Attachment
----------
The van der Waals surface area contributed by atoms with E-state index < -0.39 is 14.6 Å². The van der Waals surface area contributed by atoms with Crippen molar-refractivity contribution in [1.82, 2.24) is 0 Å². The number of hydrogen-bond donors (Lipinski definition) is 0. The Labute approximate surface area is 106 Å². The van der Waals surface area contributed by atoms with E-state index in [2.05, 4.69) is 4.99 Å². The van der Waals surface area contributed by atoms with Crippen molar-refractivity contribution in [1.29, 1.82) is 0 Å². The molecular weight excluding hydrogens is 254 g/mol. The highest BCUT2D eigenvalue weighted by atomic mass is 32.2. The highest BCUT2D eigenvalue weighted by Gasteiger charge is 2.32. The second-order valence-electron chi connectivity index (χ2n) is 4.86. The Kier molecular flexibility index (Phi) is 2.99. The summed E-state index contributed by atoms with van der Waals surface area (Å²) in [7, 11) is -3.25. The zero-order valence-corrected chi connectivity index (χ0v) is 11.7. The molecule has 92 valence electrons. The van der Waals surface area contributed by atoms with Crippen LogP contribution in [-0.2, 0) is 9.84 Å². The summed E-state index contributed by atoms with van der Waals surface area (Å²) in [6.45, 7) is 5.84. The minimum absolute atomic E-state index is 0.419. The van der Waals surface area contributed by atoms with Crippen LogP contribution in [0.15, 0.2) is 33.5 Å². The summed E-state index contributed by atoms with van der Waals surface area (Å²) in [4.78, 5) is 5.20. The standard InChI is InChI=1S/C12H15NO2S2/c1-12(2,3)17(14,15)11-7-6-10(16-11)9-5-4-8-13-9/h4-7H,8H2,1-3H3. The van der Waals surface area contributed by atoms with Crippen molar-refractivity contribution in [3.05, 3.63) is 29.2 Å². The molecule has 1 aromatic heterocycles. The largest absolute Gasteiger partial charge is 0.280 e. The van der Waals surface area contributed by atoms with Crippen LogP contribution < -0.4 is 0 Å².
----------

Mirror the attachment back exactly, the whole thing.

The van der Waals surface area contributed by atoms with E-state index < -0.39 is 14.6 Å². The van der Waals surface area contributed by atoms with Crippen molar-refractivity contribution in [1.82, 2.24) is 0 Å². The number of hydrogen-bond donors (Lipinski definition) is 0. The Labute approximate surface area is 106 Å². The van der Waals surface area contributed by atoms with E-state index in [2.05, 4.69) is 4.99 Å². The van der Waals surface area contributed by atoms with Crippen molar-refractivity contribution in [1.29, 1.82) is 0 Å². The molecular weight excluding hydrogens is 254 g/mol. The highest BCUT2D eigenvalue weighted by atomic mass is 32.2. The highest BCUT2D eigenvalue weighted by Gasteiger charge is 2.32. The second-order valence-electron chi connectivity index (χ2n) is 4.86. The Kier molecular flexibility index (Phi) is 2.99. The summed E-state index contributed by atoms with van der Waals surface area (Å²) in [7, 11) is -3.25. The zero-order valence-corrected chi connectivity index (χ0v) is 11.7. The molecule has 92 valence electrons. The van der Waals surface area contributed by atoms with Crippen LogP contribution in [-0.2, 0) is 9.84 Å². The summed E-state index contributed by atoms with van der Waals surface area (Å²) in [6.45, 7) is 5.84. The minimum absolute atomic E-state index is 0.419. The van der Waals surface area contributed by atoms with Crippen LogP contribution in [0.15, 0.2) is 33.5 Å². The summed E-state index contributed by atoms with van der Waals surface area (Å²) in [4.78, 5) is 5.20. The standard InChI is InChI=1S/C12H15NO2S2/c1-12(2,3)17(14,15)11-7-6-10(16-11)9-5-4-8-13-9/h4-7H,8H2,1-3H3. The van der Waals surface area contributed by atoms with Crippen molar-refractivity contribution in [3.05, 3.63) is 29.2 Å². The molecule has 1 aromatic heterocycles. The largest absolute Gasteiger partial charge is 0.280 e. The van der Waals surface area contributed by atoms with Crippen LogP contribution < -0.4 is 0 Å².